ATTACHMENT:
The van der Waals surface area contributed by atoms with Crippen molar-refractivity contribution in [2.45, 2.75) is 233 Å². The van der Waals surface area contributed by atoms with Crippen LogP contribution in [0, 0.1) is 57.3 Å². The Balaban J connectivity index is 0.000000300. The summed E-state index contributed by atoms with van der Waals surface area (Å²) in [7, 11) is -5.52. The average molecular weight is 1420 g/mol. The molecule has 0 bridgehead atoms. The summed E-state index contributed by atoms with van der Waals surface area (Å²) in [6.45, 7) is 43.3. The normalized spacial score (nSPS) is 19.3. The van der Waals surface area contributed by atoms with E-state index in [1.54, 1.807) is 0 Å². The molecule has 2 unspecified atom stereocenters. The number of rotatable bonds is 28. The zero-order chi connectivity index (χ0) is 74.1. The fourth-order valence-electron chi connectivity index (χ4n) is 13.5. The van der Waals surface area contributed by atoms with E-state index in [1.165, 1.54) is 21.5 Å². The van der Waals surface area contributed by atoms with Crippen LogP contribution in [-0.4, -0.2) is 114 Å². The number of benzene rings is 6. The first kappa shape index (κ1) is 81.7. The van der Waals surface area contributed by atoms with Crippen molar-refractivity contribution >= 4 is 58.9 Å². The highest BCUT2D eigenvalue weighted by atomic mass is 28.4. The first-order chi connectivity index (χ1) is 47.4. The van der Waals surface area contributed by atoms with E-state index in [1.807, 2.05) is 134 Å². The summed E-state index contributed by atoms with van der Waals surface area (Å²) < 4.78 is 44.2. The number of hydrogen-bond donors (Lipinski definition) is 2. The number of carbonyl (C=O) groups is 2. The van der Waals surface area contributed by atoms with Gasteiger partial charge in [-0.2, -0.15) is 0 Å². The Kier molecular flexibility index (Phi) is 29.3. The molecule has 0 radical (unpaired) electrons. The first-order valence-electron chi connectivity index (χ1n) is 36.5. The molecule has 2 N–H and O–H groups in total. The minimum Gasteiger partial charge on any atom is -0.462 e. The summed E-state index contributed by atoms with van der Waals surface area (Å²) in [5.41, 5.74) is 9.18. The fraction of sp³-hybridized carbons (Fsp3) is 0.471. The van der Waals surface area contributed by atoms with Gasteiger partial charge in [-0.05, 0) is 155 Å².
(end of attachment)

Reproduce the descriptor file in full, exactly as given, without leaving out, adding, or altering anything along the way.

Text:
The van der Waals surface area contributed by atoms with Crippen molar-refractivity contribution in [2.45, 2.75) is 233 Å². The van der Waals surface area contributed by atoms with Crippen LogP contribution in [0, 0.1) is 57.3 Å². The Balaban J connectivity index is 0.000000300. The summed E-state index contributed by atoms with van der Waals surface area (Å²) in [7, 11) is -5.52. The average molecular weight is 1420 g/mol. The molecule has 0 bridgehead atoms. The summed E-state index contributed by atoms with van der Waals surface area (Å²) in [6.45, 7) is 43.3. The normalized spacial score (nSPS) is 19.3. The van der Waals surface area contributed by atoms with E-state index in [1.54, 1.807) is 0 Å². The molecule has 2 unspecified atom stereocenters. The number of rotatable bonds is 28. The zero-order chi connectivity index (χ0) is 74.1. The fourth-order valence-electron chi connectivity index (χ4n) is 13.5. The van der Waals surface area contributed by atoms with E-state index in [1.165, 1.54) is 21.5 Å². The van der Waals surface area contributed by atoms with Crippen LogP contribution in [-0.4, -0.2) is 114 Å². The number of benzene rings is 6. The first kappa shape index (κ1) is 81.7. The van der Waals surface area contributed by atoms with Crippen molar-refractivity contribution >= 4 is 58.9 Å². The highest BCUT2D eigenvalue weighted by atomic mass is 28.4. The first-order chi connectivity index (χ1) is 47.4. The van der Waals surface area contributed by atoms with E-state index in [1.807, 2.05) is 134 Å². The summed E-state index contributed by atoms with van der Waals surface area (Å²) < 4.78 is 44.2. The number of hydrogen-bond donors (Lipinski definition) is 2. The number of carbonyl (C=O) groups is 2. The van der Waals surface area contributed by atoms with Gasteiger partial charge in [-0.2, -0.15) is 0 Å². The Kier molecular flexibility index (Phi) is 29.3. The molecule has 0 radical (unpaired) electrons. The first-order valence-electron chi connectivity index (χ1n) is 36.5. The molecule has 2 N–H and O–H groups in total. The minimum Gasteiger partial charge on any atom is -0.462 e. The summed E-state index contributed by atoms with van der Waals surface area (Å²) in [5.41, 5.74) is 9.18. The fraction of sp³-hybridized carbons (Fsp3) is 0.471. The van der Waals surface area contributed by atoms with Gasteiger partial charge in [-0.05, 0) is 155 Å².